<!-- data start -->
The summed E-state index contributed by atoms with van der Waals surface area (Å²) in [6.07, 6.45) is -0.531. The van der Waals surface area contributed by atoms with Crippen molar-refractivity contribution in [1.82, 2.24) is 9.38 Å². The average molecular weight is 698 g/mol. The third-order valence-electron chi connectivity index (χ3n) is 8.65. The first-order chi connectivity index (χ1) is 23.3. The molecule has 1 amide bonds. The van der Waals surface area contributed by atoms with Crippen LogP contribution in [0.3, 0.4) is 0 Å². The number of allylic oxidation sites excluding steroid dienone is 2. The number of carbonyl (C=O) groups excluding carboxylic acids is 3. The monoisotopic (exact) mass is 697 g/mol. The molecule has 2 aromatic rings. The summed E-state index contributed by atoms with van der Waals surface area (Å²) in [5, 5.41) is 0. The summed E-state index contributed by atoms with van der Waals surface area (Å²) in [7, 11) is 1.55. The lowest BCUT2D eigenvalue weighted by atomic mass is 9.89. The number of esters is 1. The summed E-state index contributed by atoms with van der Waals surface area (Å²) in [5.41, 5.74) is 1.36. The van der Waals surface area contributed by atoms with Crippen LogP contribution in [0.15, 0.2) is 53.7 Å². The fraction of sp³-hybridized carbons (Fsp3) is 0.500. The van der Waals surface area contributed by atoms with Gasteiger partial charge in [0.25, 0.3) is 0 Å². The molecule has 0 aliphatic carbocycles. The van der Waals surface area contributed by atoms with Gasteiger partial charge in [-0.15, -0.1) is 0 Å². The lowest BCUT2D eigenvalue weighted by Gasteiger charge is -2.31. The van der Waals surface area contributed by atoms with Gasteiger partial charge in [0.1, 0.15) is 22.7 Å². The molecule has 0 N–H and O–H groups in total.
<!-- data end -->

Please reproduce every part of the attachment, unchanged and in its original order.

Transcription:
The summed E-state index contributed by atoms with van der Waals surface area (Å²) in [6.07, 6.45) is -0.531. The van der Waals surface area contributed by atoms with Crippen molar-refractivity contribution in [1.82, 2.24) is 9.38 Å². The average molecular weight is 698 g/mol. The third-order valence-electron chi connectivity index (χ3n) is 8.65. The first-order chi connectivity index (χ1) is 23.3. The molecule has 1 amide bonds. The van der Waals surface area contributed by atoms with Crippen LogP contribution in [0.3, 0.4) is 0 Å². The number of allylic oxidation sites excluding steroid dienone is 2. The number of carbonyl (C=O) groups excluding carboxylic acids is 3. The monoisotopic (exact) mass is 697 g/mol. The molecule has 2 aromatic rings. The summed E-state index contributed by atoms with van der Waals surface area (Å²) in [5, 5.41) is 0. The summed E-state index contributed by atoms with van der Waals surface area (Å²) in [7, 11) is 1.55. The lowest BCUT2D eigenvalue weighted by atomic mass is 9.89. The number of esters is 1. The summed E-state index contributed by atoms with van der Waals surface area (Å²) in [5.41, 5.74) is 1.36. The van der Waals surface area contributed by atoms with Crippen LogP contribution in [0.15, 0.2) is 53.7 Å². The fraction of sp³-hybridized carbons (Fsp3) is 0.500. The van der Waals surface area contributed by atoms with Gasteiger partial charge in [0.25, 0.3) is 0 Å². The molecule has 0 aliphatic carbocycles. The van der Waals surface area contributed by atoms with Gasteiger partial charge in [-0.15, -0.1) is 0 Å². The lowest BCUT2D eigenvalue weighted by Gasteiger charge is -2.31. The van der Waals surface area contributed by atoms with Gasteiger partial charge in [0.1, 0.15) is 22.7 Å². The molecule has 0 N–H and O–H groups in total.